Bedrooms are a Private Oasis
Great rooms are, well, great for a lot of things. Great for entertaining. Great for overseeing homework while preparing dinner. Great for our busier but less formal lifestyles. But they aren’t great for everything. And one of those things is privacy. Even though we like the togetherness that great rooms afford, we still need a little time away from the hullabaloo to read, rest and recharge.
Thank Goodness For Bedrooms.
Once used primarily for sleeping and storage, bedrooms have evolved into living spaces of their own. Only instead of rooms designed for a crowd, today’s bedrooms are planned with just one or two people in mind. They are personalized spaces that are generally not intended for the masses.
While bedrooms are highly personal, there are some trends to note. Bella Domicile lead designer Dondi Szombatfalvy says many master bedrooms now incorporate sitting or reading areas, audiovisual equipment or computer desks. “They’re a place we’re spending more time in,” she says.
It’s almost a shame to call them bedrooms. Today’s bedrooms are more akin to personalized retreats or private oases.
Part of the transformation is due to the popularity of detailed closet systems that organize and store personal belongings more efficiently than ever before. Homeowners are dedicating more space to built-in storage, and the highly personalized systems offer efficiency and ease that dressers and armoires just can’t match.
Jeff Grundahl, owner of full-service construction and remodeling company JG Development, says the beauty of built-in storage is no secret. That is why master suites are close to the top of many wish lists, and some empty nesters are even converting fourth bedrooms into master bath or closet space once the kids leave home.
In addition to adding space and improving functionality, master closets offer another advantage. Freed of many of its storage obligations, the master bedroom itself can now accommodate other furnishings and uses, says Amanda Funk, an interior designer with JG Development. The rooms themselves aren’t really getting smaller, despite the greater storage efficiency. Instead, homeowners are repurposing some of the space previously dedicated to heavy furniture.
Funk says homeowners like the breathing room they’ve discovered by eliminating a second dresser or chest of drawers. The space might now be used for reading nooks or small workstations, and later it can be converted into something else when new tastes and trends emerge. “Most homeowners are wanting to create a space that is flexible if they need more storage to add an armoire in the future,” Funk says. “Efficient use of space is great, but future use is also something that homeowners have on the forefront of their minds.”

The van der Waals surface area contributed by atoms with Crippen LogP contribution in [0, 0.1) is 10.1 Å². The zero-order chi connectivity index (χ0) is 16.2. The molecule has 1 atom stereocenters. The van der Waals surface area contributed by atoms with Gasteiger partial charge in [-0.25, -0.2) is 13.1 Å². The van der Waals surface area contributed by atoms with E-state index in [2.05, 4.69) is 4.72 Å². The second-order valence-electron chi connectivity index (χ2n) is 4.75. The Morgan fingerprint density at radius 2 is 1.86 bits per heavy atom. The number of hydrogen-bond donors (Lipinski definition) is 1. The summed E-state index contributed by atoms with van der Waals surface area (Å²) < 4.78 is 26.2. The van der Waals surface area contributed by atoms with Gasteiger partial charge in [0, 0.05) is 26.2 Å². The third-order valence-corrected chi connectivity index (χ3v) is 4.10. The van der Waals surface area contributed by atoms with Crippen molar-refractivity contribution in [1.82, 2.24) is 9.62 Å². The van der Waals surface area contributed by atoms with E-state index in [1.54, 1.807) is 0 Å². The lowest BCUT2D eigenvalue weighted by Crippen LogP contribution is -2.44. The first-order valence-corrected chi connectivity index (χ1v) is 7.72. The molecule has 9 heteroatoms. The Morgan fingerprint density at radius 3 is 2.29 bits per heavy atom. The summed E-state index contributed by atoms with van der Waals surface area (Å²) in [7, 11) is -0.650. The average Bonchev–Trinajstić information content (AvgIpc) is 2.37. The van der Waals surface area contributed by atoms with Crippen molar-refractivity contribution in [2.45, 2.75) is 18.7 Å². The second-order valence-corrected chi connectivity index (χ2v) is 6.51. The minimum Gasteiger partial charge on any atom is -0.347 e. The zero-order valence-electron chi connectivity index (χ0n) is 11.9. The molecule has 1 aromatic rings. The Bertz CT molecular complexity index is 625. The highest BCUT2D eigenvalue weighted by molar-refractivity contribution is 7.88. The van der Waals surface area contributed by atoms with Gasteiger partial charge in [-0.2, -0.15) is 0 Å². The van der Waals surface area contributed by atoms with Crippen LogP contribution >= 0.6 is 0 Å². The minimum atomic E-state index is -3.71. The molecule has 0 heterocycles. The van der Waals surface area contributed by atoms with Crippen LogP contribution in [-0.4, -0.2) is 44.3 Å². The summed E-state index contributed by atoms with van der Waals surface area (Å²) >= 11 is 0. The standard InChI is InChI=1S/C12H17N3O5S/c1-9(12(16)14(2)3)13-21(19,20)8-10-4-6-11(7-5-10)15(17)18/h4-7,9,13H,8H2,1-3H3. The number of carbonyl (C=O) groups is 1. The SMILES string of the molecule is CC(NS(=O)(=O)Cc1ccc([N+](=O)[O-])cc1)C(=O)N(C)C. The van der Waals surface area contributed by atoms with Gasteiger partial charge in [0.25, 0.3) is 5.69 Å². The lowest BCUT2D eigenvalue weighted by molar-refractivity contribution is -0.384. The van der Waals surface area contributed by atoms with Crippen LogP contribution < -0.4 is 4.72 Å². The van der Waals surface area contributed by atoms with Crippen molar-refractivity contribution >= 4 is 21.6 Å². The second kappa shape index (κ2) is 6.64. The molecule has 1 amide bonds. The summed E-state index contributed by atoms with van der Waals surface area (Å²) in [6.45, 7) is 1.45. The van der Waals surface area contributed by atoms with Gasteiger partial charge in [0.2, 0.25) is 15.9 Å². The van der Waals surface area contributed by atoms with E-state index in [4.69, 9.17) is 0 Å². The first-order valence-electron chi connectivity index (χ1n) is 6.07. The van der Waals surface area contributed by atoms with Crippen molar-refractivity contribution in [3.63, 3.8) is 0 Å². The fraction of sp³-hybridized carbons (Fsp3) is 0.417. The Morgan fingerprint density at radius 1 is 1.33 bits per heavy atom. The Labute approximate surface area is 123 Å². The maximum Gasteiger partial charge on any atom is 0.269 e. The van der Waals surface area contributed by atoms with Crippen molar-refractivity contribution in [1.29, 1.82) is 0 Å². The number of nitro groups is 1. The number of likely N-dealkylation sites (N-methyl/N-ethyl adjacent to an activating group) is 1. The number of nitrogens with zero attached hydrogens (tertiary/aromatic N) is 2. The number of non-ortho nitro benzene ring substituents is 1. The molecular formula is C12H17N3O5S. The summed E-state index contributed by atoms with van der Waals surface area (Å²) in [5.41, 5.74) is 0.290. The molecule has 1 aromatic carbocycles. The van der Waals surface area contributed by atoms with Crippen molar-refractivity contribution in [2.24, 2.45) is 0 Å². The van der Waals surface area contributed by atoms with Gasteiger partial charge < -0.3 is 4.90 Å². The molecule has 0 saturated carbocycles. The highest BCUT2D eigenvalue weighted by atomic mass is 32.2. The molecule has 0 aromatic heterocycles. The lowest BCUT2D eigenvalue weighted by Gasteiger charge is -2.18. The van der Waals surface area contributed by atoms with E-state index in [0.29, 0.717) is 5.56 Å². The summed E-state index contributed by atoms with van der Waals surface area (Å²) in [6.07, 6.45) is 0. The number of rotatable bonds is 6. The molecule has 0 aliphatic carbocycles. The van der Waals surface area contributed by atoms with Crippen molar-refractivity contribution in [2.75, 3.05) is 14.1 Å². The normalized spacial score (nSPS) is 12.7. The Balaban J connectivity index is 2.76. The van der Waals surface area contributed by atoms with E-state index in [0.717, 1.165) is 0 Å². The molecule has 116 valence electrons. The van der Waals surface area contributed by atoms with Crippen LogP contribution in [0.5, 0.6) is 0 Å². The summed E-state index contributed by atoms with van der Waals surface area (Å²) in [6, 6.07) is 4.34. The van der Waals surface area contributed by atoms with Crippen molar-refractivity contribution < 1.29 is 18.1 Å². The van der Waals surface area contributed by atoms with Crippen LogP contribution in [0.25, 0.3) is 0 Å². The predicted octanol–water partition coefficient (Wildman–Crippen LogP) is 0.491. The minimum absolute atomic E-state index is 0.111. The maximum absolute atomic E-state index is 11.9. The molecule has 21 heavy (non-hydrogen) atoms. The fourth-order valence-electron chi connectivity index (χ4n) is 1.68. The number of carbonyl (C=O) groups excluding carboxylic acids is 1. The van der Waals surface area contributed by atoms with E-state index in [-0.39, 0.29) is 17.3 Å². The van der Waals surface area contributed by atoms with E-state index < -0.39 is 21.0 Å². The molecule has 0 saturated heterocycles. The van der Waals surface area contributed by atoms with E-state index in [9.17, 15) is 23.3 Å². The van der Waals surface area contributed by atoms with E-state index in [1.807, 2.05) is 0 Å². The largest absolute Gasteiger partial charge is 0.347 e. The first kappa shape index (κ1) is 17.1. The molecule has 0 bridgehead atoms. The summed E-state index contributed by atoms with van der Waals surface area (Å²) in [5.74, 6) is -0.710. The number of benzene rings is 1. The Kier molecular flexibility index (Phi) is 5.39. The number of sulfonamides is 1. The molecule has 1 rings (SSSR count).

Even with adequate storage in closets, the bed isn’t the only piece of furniture left in the room. Nightstands are still critical for holding lamps, books, iPads and other electronics at lights-out, says Kelly Hofmeister, manager of Woodworks, a west-side furniture retailer. Dressers, too, are still around. While they might not be as critical for storing sweaters and undergarments, they still have a purpose “More often than not, they are a surface on which to place your big-screen TV,” Hofmeister notes.
Furniture manufacturers have noticed the changes, says Century House manager Jacob Harlow, and have already modified designs to accommodate new demands. “Certainly there is a decreased need for lots of case pieces,” Harlow says. “However, this has led to an increase in decorative and functional dressers. One big trend is in ‘media’ dressers, which incorporate audiovisual equipment along with the standard clothing storage.”
Children’s rooms are evolving, too. Fewer kids have to share bedrooms now than in years past due to smaller family sizes and larger homes. So twin and bunk beds, while still around, are a bit less popular than they once were. Hofmeister says some families are skipping twin beds altogether and are instead moving straight from cribs to queen-sized mattresses. Harlow says twin and bunk beds still sell well, though, as do loft systems that incorporate desks and also allow for more usable space in a child’s room.
Szombatfalvy advises homeowners to consider personalized storage for children’s rooms in addition to master suites. Personalized closet systems can eliminate clutter and improve efficiency for kids as well. That means no more searching for a gym bag before basketball or hunting for an iPod charger. Storage systems or other built-ins can be designed around, for example, hockey gear, making it easier to keep skates and sticks off the floor. Built-in shelving can store personal libraries, trophies, pictures and other personal items. “The whole space can be designed for their lives, for what they’re doing and what they need to store,” she says.
Another bonus of good storage: Many homeowners discover that they don’t need more storage space once they have better storage space, and organizational systems are generally more affordable than additions or even substantial space reconfigurations in an existing house. But ultimately, Szombatfalvy says, storage is the key to making a bedroom comfortable and relaxing. “The more clutter you have in your life, the more frustration you have,” she adds.
And the goal, Harlow points out, is to create a comfortable space conducive to sleep. He takes it a step further and urges homeowners to make selections that not only meet their basic needs but also make them happy. “If you love a space, then a good night’s sleep is easier to come by,” he says, and “that is what it’s all about.”